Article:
Amanda Gorman Poet Laureate: Words Have Meaning
"...The new dawn blooms as we free it. For there is always light, if only we’re brave enough to see it If only we’re brave enough to be it.” -Amanda Gorman
March 9, 2021
Ask yourself, are you brave enough? Amanda Gorman’s words echo what is in our hearts, on our minds, and pushing our characters into action. Are we brave enough to save the United States’ democracy? Amanda Gorman, 22, grew up in Los Angeles and is a recent graduate of Harvard University. Gorman is the youngest poet to perform at a U.S. presidential inauguration. Gorman’s moving poem, “The Hill We Climb,” is comparable to the likes of Maya Angelou and Robert Frost. Gorman earned the honor of reciting commissioned work for Michelle and Barack Obama, Lin-Manuel Miranda, Al Gore and many others. Young in age, but not in experience, Gorman has traveled the country, received prestigious awards and even found time to author three upcoming books published through Penguin Random House. From her humble beginnings and being raised in a single-parent household, came this bright, moving, and optimistic voice. Gordman finished writing the words to “The Hill We Climb” the night before the inauguration. Within the aftermath of the failed insurrection of January 6, a glimmer of our tomorrow springs forth. A vision of what our founding fathers dreamt America would be. Words have meaning. Words have power. Once spoken, once given to the light of day—a breath of life—words become the battle cries of people and a driving force for unity. Gorman writes of hope, courage, the opportunity we all have to heal what ails America, our brothers and sisters regardless of creed, color, faith, or sexual preference and much more.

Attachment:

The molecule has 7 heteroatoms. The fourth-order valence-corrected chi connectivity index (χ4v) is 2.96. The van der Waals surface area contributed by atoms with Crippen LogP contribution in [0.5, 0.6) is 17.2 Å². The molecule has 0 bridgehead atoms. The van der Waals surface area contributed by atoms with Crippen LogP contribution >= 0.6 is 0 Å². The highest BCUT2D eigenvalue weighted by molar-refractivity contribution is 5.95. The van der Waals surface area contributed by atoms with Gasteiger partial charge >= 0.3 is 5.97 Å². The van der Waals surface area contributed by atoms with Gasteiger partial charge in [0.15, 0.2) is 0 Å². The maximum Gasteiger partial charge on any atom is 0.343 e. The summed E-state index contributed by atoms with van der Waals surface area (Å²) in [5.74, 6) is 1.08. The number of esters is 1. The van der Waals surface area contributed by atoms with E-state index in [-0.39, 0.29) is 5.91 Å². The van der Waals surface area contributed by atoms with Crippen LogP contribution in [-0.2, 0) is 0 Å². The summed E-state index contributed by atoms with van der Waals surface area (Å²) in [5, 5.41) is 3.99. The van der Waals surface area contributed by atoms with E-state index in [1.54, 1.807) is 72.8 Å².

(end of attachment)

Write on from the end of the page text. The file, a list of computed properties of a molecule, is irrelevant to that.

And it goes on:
The Hill We Climb
When day comes, we ask ourselves, where can we find light in this never-ending shade?
The loss we carry. A sea we must wade.
We braved the belly of the beast.
We’ve learned that quiet isn’t always peace, and the norms and notions of what “just” is isn’t always justice.
And yet the dawn is ours before we knew it.
Somehow we do it.
Somehow we weathered and witnessed a nation that isn’t broken, but simply unfinished.
We, the successors of a country and a time where a skinny Black girl descended from slaves and raised by a single mother can dream of becoming president, only to find herself reciting for one.
And, yes, we are far from polished, far from pristine, but that doesn’t mean we are striving to form a union that is perfect.
We are striving to forge our union with purpose.
To compose a country committed to all cultures, colors, characters and conditions of man.
And so we lift our gaze, not to what stands between us, but what stands before us.
We close the divide because we know to put our future first, we must first put our differences aside.
We lay down our arms so we can reach out our arms to one another.
We seek harm to none and harmony for all.
Let the globe, if nothing else, say this is true.
That even as we grieved, we grew.
That even as we hurt, we hoped.